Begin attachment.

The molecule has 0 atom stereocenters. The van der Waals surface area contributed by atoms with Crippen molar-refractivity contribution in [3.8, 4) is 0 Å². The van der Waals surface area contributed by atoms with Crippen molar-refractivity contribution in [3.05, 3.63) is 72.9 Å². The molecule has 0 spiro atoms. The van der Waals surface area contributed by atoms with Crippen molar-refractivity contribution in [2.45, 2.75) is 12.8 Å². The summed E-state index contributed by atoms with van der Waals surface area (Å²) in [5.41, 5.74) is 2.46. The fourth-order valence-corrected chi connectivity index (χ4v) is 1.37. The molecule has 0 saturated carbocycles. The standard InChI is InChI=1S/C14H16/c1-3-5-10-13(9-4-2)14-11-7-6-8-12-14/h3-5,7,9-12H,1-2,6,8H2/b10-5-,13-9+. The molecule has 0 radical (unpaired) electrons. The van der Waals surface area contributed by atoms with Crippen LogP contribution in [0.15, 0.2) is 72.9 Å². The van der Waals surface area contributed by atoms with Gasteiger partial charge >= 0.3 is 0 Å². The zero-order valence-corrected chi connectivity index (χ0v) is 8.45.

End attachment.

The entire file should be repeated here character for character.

The molecule has 0 atom stereocenters. The van der Waals surface area contributed by atoms with Crippen molar-refractivity contribution in [3.8, 4) is 0 Å². The van der Waals surface area contributed by atoms with Crippen molar-refractivity contribution in [3.05, 3.63) is 72.9 Å². The molecule has 0 spiro atoms. The van der Waals surface area contributed by atoms with Crippen molar-refractivity contribution in [2.45, 2.75) is 12.8 Å². The summed E-state index contributed by atoms with van der Waals surface area (Å²) in [5.41, 5.74) is 2.46. The fourth-order valence-corrected chi connectivity index (χ4v) is 1.37. The molecule has 0 saturated carbocycles. The standard InChI is InChI=1S/C14H16/c1-3-5-10-13(9-4-2)14-11-7-6-8-12-14/h3-5,7,9-12H,1-2,6,8H2/b10-5-,13-9+. The molecule has 0 radical (unpaired) electrons. The van der Waals surface area contributed by atoms with Crippen LogP contribution in [0.15, 0.2) is 72.9 Å². The van der Waals surface area contributed by atoms with Gasteiger partial charge >= 0.3 is 0 Å². The zero-order valence-corrected chi connectivity index (χ0v) is 8.45.